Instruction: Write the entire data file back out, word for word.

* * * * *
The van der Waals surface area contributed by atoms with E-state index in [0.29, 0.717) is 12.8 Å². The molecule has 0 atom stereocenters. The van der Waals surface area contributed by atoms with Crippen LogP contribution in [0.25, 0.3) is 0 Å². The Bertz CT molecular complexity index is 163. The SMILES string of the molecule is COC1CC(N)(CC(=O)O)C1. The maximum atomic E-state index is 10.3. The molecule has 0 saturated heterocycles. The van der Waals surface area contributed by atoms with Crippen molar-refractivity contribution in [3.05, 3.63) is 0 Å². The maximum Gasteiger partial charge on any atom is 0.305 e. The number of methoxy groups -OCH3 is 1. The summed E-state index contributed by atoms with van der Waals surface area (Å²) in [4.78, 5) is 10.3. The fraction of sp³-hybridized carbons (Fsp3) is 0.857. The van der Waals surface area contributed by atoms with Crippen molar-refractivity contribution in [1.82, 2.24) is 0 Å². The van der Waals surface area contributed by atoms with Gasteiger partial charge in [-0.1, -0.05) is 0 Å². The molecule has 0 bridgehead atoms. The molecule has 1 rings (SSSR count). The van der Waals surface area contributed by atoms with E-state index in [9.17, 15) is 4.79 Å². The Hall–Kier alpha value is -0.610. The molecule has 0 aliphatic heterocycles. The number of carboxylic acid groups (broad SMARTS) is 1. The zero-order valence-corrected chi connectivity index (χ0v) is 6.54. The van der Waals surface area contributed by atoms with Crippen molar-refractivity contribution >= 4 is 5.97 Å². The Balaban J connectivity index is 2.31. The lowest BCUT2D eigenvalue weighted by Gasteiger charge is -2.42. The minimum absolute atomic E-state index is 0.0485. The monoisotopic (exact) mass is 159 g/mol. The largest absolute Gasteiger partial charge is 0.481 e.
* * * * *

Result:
The van der Waals surface area contributed by atoms with E-state index in [0.29, 0.717) is 12.8 Å². The molecule has 0 atom stereocenters. The van der Waals surface area contributed by atoms with Crippen LogP contribution in [0.25, 0.3) is 0 Å². The Bertz CT molecular complexity index is 163. The SMILES string of the molecule is COC1CC(N)(CC(=O)O)C1. The maximum atomic E-state index is 10.3. The molecule has 0 saturated heterocycles. The van der Waals surface area contributed by atoms with Crippen molar-refractivity contribution in [3.05, 3.63) is 0 Å². The maximum Gasteiger partial charge on any atom is 0.305 e. The number of methoxy groups -OCH3 is 1. The summed E-state index contributed by atoms with van der Waals surface area (Å²) in [4.78, 5) is 10.3. The fraction of sp³-hybridized carbons (Fsp3) is 0.857. The van der Waals surface area contributed by atoms with Crippen molar-refractivity contribution in [1.82, 2.24) is 0 Å². The van der Waals surface area contributed by atoms with Gasteiger partial charge in [-0.1, -0.05) is 0 Å². The molecule has 0 bridgehead atoms. The molecule has 1 rings (SSSR count). The van der Waals surface area contributed by atoms with E-state index in [9.17, 15) is 4.79 Å². The Hall–Kier alpha value is -0.610. The molecule has 0 aliphatic heterocycles. The number of carboxylic acid groups (broad SMARTS) is 1. The zero-order valence-corrected chi connectivity index (χ0v) is 6.54. The van der Waals surface area contributed by atoms with Crippen molar-refractivity contribution >= 4 is 5.97 Å². The Balaban J connectivity index is 2.31. The lowest BCUT2D eigenvalue weighted by Gasteiger charge is -2.42. The minimum absolute atomic E-state index is 0.0485. The monoisotopic (exact) mass is 159 g/mol. The largest absolute Gasteiger partial charge is 0.481 e.